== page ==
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Lethbridge Herald Newspaper Archives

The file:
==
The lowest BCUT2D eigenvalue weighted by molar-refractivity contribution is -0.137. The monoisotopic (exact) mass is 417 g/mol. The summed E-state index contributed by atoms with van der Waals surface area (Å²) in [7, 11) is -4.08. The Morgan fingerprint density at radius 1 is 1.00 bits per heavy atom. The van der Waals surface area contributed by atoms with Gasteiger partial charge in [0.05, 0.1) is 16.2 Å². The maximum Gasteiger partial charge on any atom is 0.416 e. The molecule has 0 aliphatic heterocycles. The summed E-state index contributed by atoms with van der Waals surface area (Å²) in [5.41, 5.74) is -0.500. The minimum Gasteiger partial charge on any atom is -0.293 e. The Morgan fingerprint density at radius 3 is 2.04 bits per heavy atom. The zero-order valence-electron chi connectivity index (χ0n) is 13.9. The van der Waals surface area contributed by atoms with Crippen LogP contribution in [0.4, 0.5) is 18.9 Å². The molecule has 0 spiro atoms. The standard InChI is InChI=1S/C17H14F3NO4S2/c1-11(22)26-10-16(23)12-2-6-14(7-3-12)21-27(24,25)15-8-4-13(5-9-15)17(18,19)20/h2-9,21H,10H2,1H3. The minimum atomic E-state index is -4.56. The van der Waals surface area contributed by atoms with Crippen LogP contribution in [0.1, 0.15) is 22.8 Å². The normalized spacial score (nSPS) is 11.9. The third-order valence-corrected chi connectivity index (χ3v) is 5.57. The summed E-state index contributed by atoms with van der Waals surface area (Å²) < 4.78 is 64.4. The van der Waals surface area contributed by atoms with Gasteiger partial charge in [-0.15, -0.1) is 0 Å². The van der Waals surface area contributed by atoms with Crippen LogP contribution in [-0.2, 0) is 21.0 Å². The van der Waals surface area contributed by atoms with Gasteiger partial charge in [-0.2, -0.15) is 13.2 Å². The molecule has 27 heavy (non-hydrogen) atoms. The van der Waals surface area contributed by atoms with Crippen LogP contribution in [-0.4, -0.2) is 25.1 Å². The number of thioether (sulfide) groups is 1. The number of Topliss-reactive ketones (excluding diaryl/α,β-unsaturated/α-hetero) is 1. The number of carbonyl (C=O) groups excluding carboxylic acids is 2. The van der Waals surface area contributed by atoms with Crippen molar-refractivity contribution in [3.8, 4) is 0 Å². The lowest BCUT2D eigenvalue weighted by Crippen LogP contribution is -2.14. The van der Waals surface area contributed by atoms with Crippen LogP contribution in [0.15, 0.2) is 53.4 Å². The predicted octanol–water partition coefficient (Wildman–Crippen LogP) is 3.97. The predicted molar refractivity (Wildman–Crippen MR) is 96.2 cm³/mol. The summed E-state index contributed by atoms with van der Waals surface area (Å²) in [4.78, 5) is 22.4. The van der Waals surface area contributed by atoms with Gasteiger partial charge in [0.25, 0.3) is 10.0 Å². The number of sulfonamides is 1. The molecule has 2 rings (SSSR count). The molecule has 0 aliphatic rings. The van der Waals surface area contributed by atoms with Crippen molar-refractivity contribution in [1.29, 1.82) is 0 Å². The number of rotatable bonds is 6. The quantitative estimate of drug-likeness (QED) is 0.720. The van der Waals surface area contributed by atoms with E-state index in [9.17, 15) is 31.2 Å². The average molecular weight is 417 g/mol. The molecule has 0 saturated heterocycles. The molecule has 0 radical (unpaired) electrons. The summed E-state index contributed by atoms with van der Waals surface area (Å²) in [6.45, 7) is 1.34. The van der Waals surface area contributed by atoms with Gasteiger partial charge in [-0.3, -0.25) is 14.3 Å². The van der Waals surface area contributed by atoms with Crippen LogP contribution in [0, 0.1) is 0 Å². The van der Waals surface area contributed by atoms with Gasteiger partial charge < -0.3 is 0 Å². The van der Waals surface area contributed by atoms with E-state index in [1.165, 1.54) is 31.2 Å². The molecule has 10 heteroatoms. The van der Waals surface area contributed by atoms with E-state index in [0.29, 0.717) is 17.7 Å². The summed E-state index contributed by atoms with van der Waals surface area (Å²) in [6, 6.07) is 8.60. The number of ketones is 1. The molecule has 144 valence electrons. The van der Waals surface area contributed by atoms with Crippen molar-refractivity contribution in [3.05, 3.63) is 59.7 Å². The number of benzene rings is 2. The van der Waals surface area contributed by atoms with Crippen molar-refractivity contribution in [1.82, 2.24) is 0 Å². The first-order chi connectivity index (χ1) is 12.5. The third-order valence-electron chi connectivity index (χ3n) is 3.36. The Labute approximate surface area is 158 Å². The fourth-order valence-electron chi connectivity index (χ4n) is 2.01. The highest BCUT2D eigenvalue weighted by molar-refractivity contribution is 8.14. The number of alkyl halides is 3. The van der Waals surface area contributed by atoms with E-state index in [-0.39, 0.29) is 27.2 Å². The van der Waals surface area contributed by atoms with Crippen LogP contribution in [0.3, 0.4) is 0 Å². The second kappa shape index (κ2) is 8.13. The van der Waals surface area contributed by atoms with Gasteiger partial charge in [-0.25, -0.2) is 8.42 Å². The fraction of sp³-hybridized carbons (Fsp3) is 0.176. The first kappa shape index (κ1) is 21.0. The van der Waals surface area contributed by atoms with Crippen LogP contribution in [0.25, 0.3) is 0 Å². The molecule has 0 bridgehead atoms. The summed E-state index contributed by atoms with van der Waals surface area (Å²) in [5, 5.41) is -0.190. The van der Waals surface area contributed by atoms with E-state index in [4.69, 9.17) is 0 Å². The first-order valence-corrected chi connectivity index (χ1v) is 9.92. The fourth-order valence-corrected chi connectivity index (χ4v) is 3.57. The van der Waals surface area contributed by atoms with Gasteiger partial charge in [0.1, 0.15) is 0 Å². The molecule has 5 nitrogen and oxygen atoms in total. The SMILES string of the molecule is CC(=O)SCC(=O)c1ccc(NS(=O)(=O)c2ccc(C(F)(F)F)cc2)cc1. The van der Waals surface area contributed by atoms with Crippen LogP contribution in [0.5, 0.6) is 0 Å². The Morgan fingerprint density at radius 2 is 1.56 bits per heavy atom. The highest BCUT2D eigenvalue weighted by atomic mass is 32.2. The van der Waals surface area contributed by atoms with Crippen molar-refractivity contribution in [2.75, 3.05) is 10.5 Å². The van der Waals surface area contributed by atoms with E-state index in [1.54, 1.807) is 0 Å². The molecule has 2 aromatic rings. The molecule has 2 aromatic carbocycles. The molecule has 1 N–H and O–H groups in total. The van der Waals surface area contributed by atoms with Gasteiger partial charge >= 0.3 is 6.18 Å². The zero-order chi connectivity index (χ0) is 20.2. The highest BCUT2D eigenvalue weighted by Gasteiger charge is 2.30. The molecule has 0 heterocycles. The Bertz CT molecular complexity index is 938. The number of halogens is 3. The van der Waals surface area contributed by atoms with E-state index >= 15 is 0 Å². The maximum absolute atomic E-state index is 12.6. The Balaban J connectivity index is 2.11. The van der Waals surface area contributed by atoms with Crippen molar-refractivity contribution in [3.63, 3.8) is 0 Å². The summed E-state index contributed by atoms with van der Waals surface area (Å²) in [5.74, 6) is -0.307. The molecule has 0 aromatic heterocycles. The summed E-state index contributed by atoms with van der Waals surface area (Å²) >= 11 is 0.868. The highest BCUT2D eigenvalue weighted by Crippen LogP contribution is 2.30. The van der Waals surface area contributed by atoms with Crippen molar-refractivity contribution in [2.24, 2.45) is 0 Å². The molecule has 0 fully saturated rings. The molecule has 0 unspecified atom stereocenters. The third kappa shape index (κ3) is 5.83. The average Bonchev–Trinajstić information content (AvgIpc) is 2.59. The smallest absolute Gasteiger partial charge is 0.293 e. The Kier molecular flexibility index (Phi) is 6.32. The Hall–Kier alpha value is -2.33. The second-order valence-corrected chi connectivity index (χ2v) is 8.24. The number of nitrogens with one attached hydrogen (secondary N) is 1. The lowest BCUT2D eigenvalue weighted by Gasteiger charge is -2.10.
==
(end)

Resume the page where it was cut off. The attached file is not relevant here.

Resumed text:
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Lethbridge Herald, The (Newspaper) - December 20, 1973, Lethbridge, Alberta Land-owners protest East Kootenay map CRANBROOK About 175 written objections by rural property-owners to the new Regional District of East Kootenay land reserve map have been forwarded to its professional consultants. The RDEK was allowed 30 days delay and for Acres Consultant Ltd. to prepare an alternative map to the one proposed by the B C. Land Commission presented here in June. The land com- mission map was considered by the RDEK as unacceptable and unrealistic. Local level hassle follows by one year the provincial agricultural land freeze pending legal framework to in a new prac- tical interests of recreation and commercialism. Administering the Act will be the Land Use Commission A recent day-long public meeting displayed RDEK's new map. and brought a deluge of protests from two general rural-by- choice and farm and livestock interests. The December RDEK board meeting here decided to forward the objections to the consultants to deal with prior to its possible passage at the January meeting. This action will precede the Land Use Commission com- pletion of a final multiuse map of the in effect massive zoning which would require board of variance hearing for any deviating use of land in the future. Plans under way for pre-school at Forty-Mile 1973 THE LETHBRIOGE HtHALU Fire victim fund set FORT MACLEOD Four year old Michael Nash will require pain- ful operations over a period of many years to treat burns he suffered in an automobile fire here Oct. 28. Burns covered 50 to 56 per cent of his body. The Fort Macleod Lionettes Club has decided to try to help little Michael. Area residents are asked to contribute to a fund to pay for the operations. All donations will be deposited in trust in the Macleod Savings and Credit Union. The manager will be entrusted with ing authority. Money received will be used for Michael's education or medical needs in later years. Donations may be sent to the Macleod Gazette. Box or directly to the Macleod Credit Union. Michael is the grandson of long-time Fort Macleod residents Mr and Mrs. Bill Bremner. The Herald District Taber consultant is former supt. FOREMOST Purchase of a video tape recording camera for use in County of Forty Mile schools was approved at a recent meeting. Two complete sets of VTR equipment are now available for use in county schools. These will be used in all schools on a rotational basis. Consideration was given to projects under the Priority Employment Program But funds for this program are already fully committed and the committee decided it would submit no applications at this time. The meeting accepted the recommendation from the principals' association for the purchase of of physical education equipment. Two machines to line grounds for sports and 16 sets of starting blocks will be purchased A matter raised by the prin- doubling the present mileage allowance for field was tabled for further consideration when the budget is being prepared. Iris a teacher at Senator Gershaw High School at Bow was recently presented with a long-service award by Dr. Phil Bryant on behalf of the board. The committee accepted with regret the resignation of Stewart a junior high school language arts and social studies teacher at Burdett School. Mr. Windrum has accepted a position at the Lethbridge Collegiate In- stitute effective Jan. 1. District calendar The New Dayton United Church Christmas Eve candlelighting service will be held at 7 p.m Dec. 24 with a Christmas pageant highlighting the service Coaldale and Lethbridge County senior citizens will tour Lethbridge Saturday evening to view Christmas lights with the bus loading at 5 30 p.m at the Coaldale recreation office and at 6 p.m at the Hardieville School The County of Lethbridge recreation board is holding a fun for boys and girls Dec. 27 to 30 at the Oldman River riverbottom with registrations accepted at Coaldale or Picture Butte Coaldale Kinettes are spon- soring a community Christ- mas card this year Next meeting of the Etzikom Com- munity Club will be held Jan. 9 at the home of Rose Burger The Coaihurst Elementary School will hold its Christmas concert tonight at 7 o'clock the annual Iron Springs Old- timers' Association dance will be held Dec 27 in the Hunt- sville School auditorium. Library board names officers COALDALE Several appointments were made at the recent meeting of the Coaldale Centennial Library board Frank Cummins was ap- pointed to replace Dr. Bryan Fmnigan. Reappointed were Mrs and R. I a member. Mrs. Jake Janzen .vas hired as an assistant in he library. The board is considering writing a history of the ibrarv. Forty-Mile approves video tape recorder FOREMOST The County of Forty-Mile school committee recently discussed Early Childhood Education services. Jacqueline Doran of Bow Island appeared before the committee to outline some of the preliminary steps already taken in that town by the Ear- ly Childhood advisory com- mittee A similar group is in the process of organization in the village of Foremost. Ms. Doran said that her group may approach the com- mittee again later with specific proposals. The plan is to assist parents in improving the education of preschool children. Superintendent of schools Students stage musical play FOREMOST Grade 6 students of Foremost School staged the 90-minute musical play Rumpelstiltskin before an audience of about 200 people at the Foremost Community Hall re'Viitly. With lyrics uy Miriam Adams and music by John it was sponsored by the Foremost Theatrical Society. Producer and director Alyce Butterwick. musical director and accompanist was Adele and assistant director and stage manager was Paul Ciesla. Mr. Ciesla and John Thompson were also responsi- ble for the lighting The play is based on the children's classic by the Brothers and centres around the miller's daughter played well by Diane Karl Cliff Elle emphasized that the key to the provincial program is allowing funds for a variety of educational experiences which might take place in the rural home as well as in more formal kindergarten situations. The government provides grants for approved projects and establishes minimum standards of service. It also provides the service of an early childhood con- sultant. Existing services provided by various government departments will be co- ordinated under the program Information on the quality of services and the needs of preschool children will be collected and distributed. Near mishap Santa's changed to when the Nelson baby from Coleman almost succeeded in unmasking Old'St. Nick. paying his annual visit to Siegelaars Hardware Store in was about to pass the baby back to its mother when the child with a lightning quick back hand took a firm hold on unsuspecting Santa's beard. VERNDECOUX photo TABER Now a professional former town superintendent Bent Madsen has offered his ser- vices to the town as a con- sultant. He told council his knowledge of the town's various services gives him an advantage with a resultant saving in consultation costs. Council discussed with Mr Madsen the various possibilities of providing storm sewers in the business district. This was recently Historical group opposes power line BLAIRMORE The Crowsnest Pass Historical Society is protesting a route through the Crowsnest Pass for a high ten- sion 240 KVA line being proposed by Calgary Power. A brief prepared by Fred Bradley and J Kerr of the society favors the alternate north route proposed by the company. They will be presented to a hearing in the Elks Hall here Jan 21 Treasurer Fred Bradley says discussions have been held regarding acquisition of land at Frank for relocation of the old Blairmore Blacksmith Shop as a tourist attraction Other buildings of historical interest would also be located on the same property. Attempts will be made to get some historical data on the Blacksmith shop from Percy Smallwood of son of one of the original owners The society is planning interviews with some of the long time senior settlers of this area with a view to recording historical facts The next meeting will be held Jan at 7.30 p m in the Crowsnest Consolidated School shelved because of high es- timated costs Mr Madsen will make a survey of the possibilities. He will provide council with a cost offer for making up a report on the proposal. By letter. Mr. Madsen. along with Roy How of the chamber of offered to serve on the in- dustrial development com- mittee. Recommendations to council will be made by the committee for appointments for 1974 Council made fast work of concluding a hearing on the zoning bylaw amendments called for Monday and approv- ed the amendments There was no submission in and no representation at the relative to the bylaw which revises zoning in certain areas consistent with development trends in Taber Council also approved the sale by lease agreement of a mobile home lot on 42nd Ave to Donald Windrum for1 the lot had recently been forteited by a former purchaser who failed to meet the building time re- quirements An extension of building time from six to nine months after the date of the agree- ment was offered to Nelson Homes Ltd. on three lots in the new west-side district Ten days was allowed the purchaser to pay for each lot for the being live per cent per month of the land purchase price Building date was extended from Oct 17 to Jan 17. 1974 Cubs get Dutch immigrants found klompen insufficient here Keep Christ in Christmas Inserted by DESIGN LIGHTING STUDIO LTD. vw t Report your news The Lrthbridge Herald Correspondent in Your Area COALHURST MRS. MARGA OKKEN ..............................328-0061 CLARESHOLM PAUL ANDERSEN ..................................235-3561 M. M. GRIMSEN ................................235-3615 COALOALE MRS. PETER TYMBURSKI COUTTS MRS. HENRY HACKE ...............................344-3762 COWLEY C. A. WEEKES ......................................626-3601 B.C. NANCY MILES ......................................426-3232 DEL BONITA BARBARA JUHASZ ..................................653-2176 Contact these people for your District News or Classified Advertising By MARIE SORGARD Herald News Service IRON SPRINGS Twenty-five years have passed since Iron Springs was invaded by an influx of Dutch settlers. The Second World War had finished and there was very little future in Holland for large especially in the farming in- dustry. Farms were small and it was impossible for a son to follow in his father's footsteps Thus began the great migration to Canada Iron Springs was the stopping-off post for many because the fieldman. Bernard Nieboer. lived here. it was the centre of the sugar beet industry which required a great deal of hand labor. This country's vastness provided a contrast to the tiny land of windmills. There were many adjustments to be made. They had to learn a new when it rained they had to replace their klompen with rubber they found our winter very severe and the dry summer climate wreaked havoc with their causing the wood to dry and split. The beet labor houses assigned to them had very if conveniences. as a mode of were futile because of the distance usually in- volved. There were many large families but the war years had taught them frugality. The girls found domestic work during the the boys worked as farm laborers or any employment that could be found. When pay-day came the money went into a family fund and it was not long until a pay- ment was being made on a family farm. There are still several families here who arrived in 1948. Their names. Van Donkersgoed. Van Van Hell. Vander Vander Flier. Vander and Vanden Berg. Many had been engaged in the agriculture industry in Holland but found farming here to be a challenge. In nature took care of the moisture requirements. They found irrigation procedures very strenuous as the wheel move units of today had not replaced the back- breaking flooding method which required the use of a shovel. The Van Verenburhs came early in 1948. They were placed on a farm in the Broxburn district It took them some time to recover from the shock. They had been engaged in a commercial business venture in Belgium The language the feeling of the change in living conditions only aggravated the homesickness and loneliness they felt. Many times during that first year Mrs. Van Verenburgh thought about returning home. Today she and her husband are enjoying retirement in their split-level home at Pic- ture Butle and their son Nestor is farming in The Van Donkersgoeds and their family of 10 children were the only ones who did not move from the farm to which they came. They are west of Iron Springs. The year after their arrival they purchased the farm and to- day Mr and Mrs. Donkersgoed are enjoying retirement. The farm is being operated by their Arie Veluw. The year follow- ing their arrival. 50 of their looking for new opportunities in a new came here. They found life in southern Alberta too strenuous. The next year they went to Ontario which offered a more moderate climate. It was more like home The Van Zeggelaars had been farmers in Holland but needed more room to expand if they were to continue to farm. They worked on several farms in the district and today have a complex farming unit two miles west of Iron Springs which is operated by Mr. Van Zeggelaar and two of his Gerrit and John. They have a grain and beef a dairy project and a broiler unit which supplies the market with 30.000 broilers every 10 weeks. Gerrit Van Zeggelaar is the choir director in the Christian Reformed Church at Iron Springs. This year also marked a milestone for Mr and Mrs. Van Zeggelaar as they returned to Holland to visit. For them it was a nostalgic time as they enjoyed meeting relatives and friends and the fellowship of the old land Today many of the Dutch arrivals of 25 years ago own the farms on which they work- ed for someone else at one time. They brought a bit of Holland with them. They have their own their own and the countryside is now dotted with dairv barns. Expo trip VAUXHALL Vauxhall School under the direction of Bob will travel to Spokane in May to appear at the Worlds Fair They have received a for- mal invitation to appear and the Taber school division has given permission for the trip. The band will be raising money to pay for its expenses COALDALE The Coaldale Kinettes have donated to the Coaldale Cub Pack and to the local Girl Guide Company for help they gave at the Coaldale Kinsmen Rodeo grounds. Two centrepieces were donated to the Home for the Aged here The meeting held at the home of Mrs Dave and was attended bv 17 members. For the largest selection of portable electric Lighting and Batteries See LEISTER'S MUSIC LTD. 715 4th Ave. S. The Easy Choice. The smooth taste of quality that is unmistakably Seagram's. Seagram's FIVE STAR Canada's largest-selling rye whisky. Blended and honied ry Joseph Seagram Lid Oni. ._____j Allen ;